I think I need to work more on, I have the great team of people. I have that down, and they’re all super responsive, but I do need to work at bit more probably on systemizing it so that I’m not quite as much about in every little place as I probably, uh, am.
Yep. Yep. Well, cool. Well, let’s wrap this up. So I, I guess, you know, being in the business, how long you’ve been in, in real estate, can you share with us some things that, um, you think would be good to share from a standpoint of just lessons learned, things that maybe happened either positive or negative that impacted you and your business that you learned from that you think, uh, the listeners could, could learn a lot from as well?
Yeah. I mean, a few kind of general tips. Um, that’ll help anybody. I mean, the first, you know, general piece of advice get up early in the mornings. You know, if you can start your day 45 minutes of quiet time, just to, to pray, meditate, review your goals, read a thought provoking book. I think you’ll become a much camera person and better able to handle all the stressful kind of curve ball that come at you, but also better able to respond to opportunities that come your way. I think you need that kind of canvas that only comes from having a quiet start to the day in, in my experience. Um, second thing that’s very necessary to, you know, achieve any kind of scale or, or kind of organization in real estate is to have the habit of, and it sounds very obvious Tony, but just have the habit of tracking your income and expenses, you know, every, every month, just for your own household, for your rentals for your business.
And I think if more people spend three or four hours a month, it’s not a huge amount of time, just three or four hours a month building, and they’re reviewing their, their personal balance sheets, their P statements they’d have more reserves to rainy days. They’d find it a lot easier, uh, to buy stuff and, and just accumulate wealth and, and, and the cash flow just cause you need to be on top of that stuff, which is not as time intensive as, as people might think. Um, action, orientated mindset, super important. Um, you have to, you don’t make any progress unless you take action gain experience. Some people are always trying to wait for the market conditions to change in their favor. There’s to is no point in, in doing that, in my opinion, you, you, you set your own parameters and if something meets ’em, you, you dive into it and learn from your mistakes.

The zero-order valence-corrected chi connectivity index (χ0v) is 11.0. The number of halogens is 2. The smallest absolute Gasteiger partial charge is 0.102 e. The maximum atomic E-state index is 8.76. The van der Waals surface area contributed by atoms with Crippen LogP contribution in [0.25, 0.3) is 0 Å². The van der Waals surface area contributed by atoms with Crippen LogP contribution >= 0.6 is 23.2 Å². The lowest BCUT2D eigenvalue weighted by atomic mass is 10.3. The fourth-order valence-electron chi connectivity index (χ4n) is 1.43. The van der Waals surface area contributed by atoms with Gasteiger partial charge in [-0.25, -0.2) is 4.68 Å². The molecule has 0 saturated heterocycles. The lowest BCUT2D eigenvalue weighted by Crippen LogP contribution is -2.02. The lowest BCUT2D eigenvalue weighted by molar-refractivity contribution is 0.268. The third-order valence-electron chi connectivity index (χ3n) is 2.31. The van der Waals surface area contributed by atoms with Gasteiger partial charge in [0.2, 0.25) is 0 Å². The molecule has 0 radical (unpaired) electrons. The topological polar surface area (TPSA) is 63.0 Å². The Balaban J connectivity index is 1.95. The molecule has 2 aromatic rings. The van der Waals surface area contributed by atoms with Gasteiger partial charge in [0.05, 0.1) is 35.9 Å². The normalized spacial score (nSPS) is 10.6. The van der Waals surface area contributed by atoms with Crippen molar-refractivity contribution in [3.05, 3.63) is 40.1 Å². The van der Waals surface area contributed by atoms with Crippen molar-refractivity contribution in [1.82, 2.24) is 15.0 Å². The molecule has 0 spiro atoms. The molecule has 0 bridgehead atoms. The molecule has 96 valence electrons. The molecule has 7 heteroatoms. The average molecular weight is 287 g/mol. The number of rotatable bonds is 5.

And, uh, if you don’t have that healthy attitude to risk, I think you’ll probably end up working for somebody that has, um, cuz they’re the people that, that get things done. Um, you know, uh, terms of mistakes I’ve made. I mean, I, I didn’t really get successful until I went deep. I spent too many years going wide, literally selling or trying to sell real estate, uh, not just all over the us, but all over the world. And, and for many, many years it was just a, a total stressful scramble to get three or $4,000 a month to pay the mortgage and cover a few bills. And it was really only one we focused on let’s target a small area. Let’s become experts in this area. Let’s become experts in this type of properties. Let’s get people that can help us to renovate these types of houses and then build it up.